Malusi Gigaba sex scandal: Should we care about politicians' private lives?

2018-10-30 06:00
Minister of Home Affairs Malusi Gigaba. Picture: Simon Dawson/Bloomberg via Getty Images

Minister of Home Affairs Malusi Gigaba. Picture: Simon Dawson/Bloomberg via Getty Images

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On Sunday morning South Africa woke up to the news that a video of a sexual nature featuring Minister of Home Affairs Malusi Gigaba was doing the rounds.

Gigaba himself broke the news on Twitter where he wrote that his phone was hacked in 2016 or 2017 and the video, which was meant for his wife, was stolen. It has apparently been used to blackmail him.

The video has since dominated headlines and chatter on social media, which brings to the fore several questions around public and private morality: Are politicians answerable to the public when they mess up in their private lives and can we trust a politician who can't be trusted to keep his sex life private?  

In essence, do the private lives of politicians matter? And do we want our political debate to be conducted at the level of People magazine?

Political sex scandals are nothing new and have been around since before 1918 when US president Franklin D Roosevelt was caught having an affair with his wife's secretary. The list of US politicians caught in compromising situations is endless, with the most infamous being president Bill Clinton's affair with White House intern Monica Lewinsky that ultimately led to his impeachment.

South Africa has also had its fair share of politicians having their dirty laundry aired in public. In 1998 former president FW de Klerk and his wife Marike divorced after he started an extramarital affair with a close friend of the couple, Elita Georgiades. The two got married after De Klerk's divorce and are still together.

In 2006, then KwaZulu-Natal MEC for arts, culture and tourism Narend Singh resigned after a DVD showing him and a married Durban socialite having sexual intercourse was widely distributed. Singh is currently a respected IFP member of Parliament.

In 2009, reports emerged that then president Kgalema Motlanthe was involved with two women besides his wife, one of whom was pregnant at the time. He has since divorced and got married to Gugu Mtshali in 2011. In the heated build-up to the ANC's elective conference at Nasrec in 2017, rumours of an alleged affair between then deputy president Cyril Ramaphosa and a younger woman surfaced. Ramaphosa admitted to the affair, and the news blew over.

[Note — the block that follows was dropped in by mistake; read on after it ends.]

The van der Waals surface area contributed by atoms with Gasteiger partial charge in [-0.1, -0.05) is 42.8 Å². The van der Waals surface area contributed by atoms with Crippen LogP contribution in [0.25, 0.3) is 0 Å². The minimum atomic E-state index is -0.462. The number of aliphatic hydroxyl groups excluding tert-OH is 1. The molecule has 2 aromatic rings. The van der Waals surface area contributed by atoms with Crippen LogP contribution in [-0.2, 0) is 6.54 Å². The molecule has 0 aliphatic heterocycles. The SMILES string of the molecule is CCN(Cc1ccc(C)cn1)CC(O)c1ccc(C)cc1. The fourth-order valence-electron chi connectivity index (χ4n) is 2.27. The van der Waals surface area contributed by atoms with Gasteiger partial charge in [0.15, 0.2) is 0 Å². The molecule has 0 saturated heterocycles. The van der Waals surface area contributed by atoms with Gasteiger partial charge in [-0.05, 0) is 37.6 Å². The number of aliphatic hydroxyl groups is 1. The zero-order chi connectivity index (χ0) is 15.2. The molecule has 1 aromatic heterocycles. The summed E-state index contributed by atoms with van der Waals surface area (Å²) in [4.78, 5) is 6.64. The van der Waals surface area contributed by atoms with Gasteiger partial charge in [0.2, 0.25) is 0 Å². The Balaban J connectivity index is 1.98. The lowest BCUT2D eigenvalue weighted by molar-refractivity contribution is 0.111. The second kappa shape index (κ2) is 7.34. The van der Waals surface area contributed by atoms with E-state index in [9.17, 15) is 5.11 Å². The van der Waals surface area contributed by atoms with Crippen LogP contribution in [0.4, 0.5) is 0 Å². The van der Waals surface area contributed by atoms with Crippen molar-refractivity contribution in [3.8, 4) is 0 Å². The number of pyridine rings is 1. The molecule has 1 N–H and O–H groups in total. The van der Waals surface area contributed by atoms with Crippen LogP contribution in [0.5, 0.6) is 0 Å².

As political analyst Ralph Mathekga said over the weekend: "In South Africa, we are used to these things and they don't really have an impact on politicians' careers."

So, to what extent does the public have the right to demand morality from government officials and public representatives? British prime minister Harold Macmillan famously said: "If you want personal morality, talk to a bishop, not a politician."

Dr Chris Jones, head of the Unit for Moral Leadership at Stellenbosch University's faculty of theology, says that while Gigaba did the honourable thing by apologising to his family and the public for the possible pain and humiliation the video might have caused, he showed poor judgement by recording and saving the video in the first place.

"What I can't understand is that people, especially high-profile people, seemingly do not learn not to save videos, especially of a sexual nature, that can be linked to their person on their phones and computers," he remarked. "Why would you record yourself doing something like that in any case? Is there perhaps a bit of self-obsession or vanity behind it? It is simply bad judgement and one hopes Gigaba applies better judgement with regards to his political and government decisions."

Jones rightly observes that the character of a public representative matters to the extent that it influences their decision-making and performance in office.

To suggest, therefore, that Motlanthe was more likely to lie on the job because he slept with another woman while being married, is unfair. In the same vein, does the fact that Nelson Mandela in his lifetime had three wives, one who accused him of abusing her, undermine the role he played in South Africa's negotiated peaceful settlement? And does Hendrik Verwoerd's fidelity to his wife, Betsie, tell us much?

But where a politician's private decisions are in contrast with his public stance on official and policy matters, then it becomes an issue. For example, if the minister of health has a drinking problem it affects her credibility as the representative responsible for public health. Or, if the president says he showered after having sex to avoid contracting HIV, it undermines the government's efforts to fight the spread of the disease.

As constitutional expert Professor Pierre de Vos wrote after the Motlanthe scandal: "…public morality of politicians requires that they are more or less honest, that they should not behave like rank hypocrites and that they should more or less practice what they preach. If they fail to do so, it will say something about their public morality and then their private lives should become fair game for the media".

Gigaba's situation is complicated by the fact that a court of law has found him to have lied under oath. He now claims that he does not know the identity of the blackmailers and did not initially concede to their demands. He also claims his phone was hacked and he never sent the video to anyone. Can we believe this from a man who has previously been found to be a liar?

Gigaba's dignity may have been violated and his privacy infringed, but his bigger problem is how he will win back the trust of the South African people.

Read more on:    malusi ­gigaba  |  sex scandal  |  politicians

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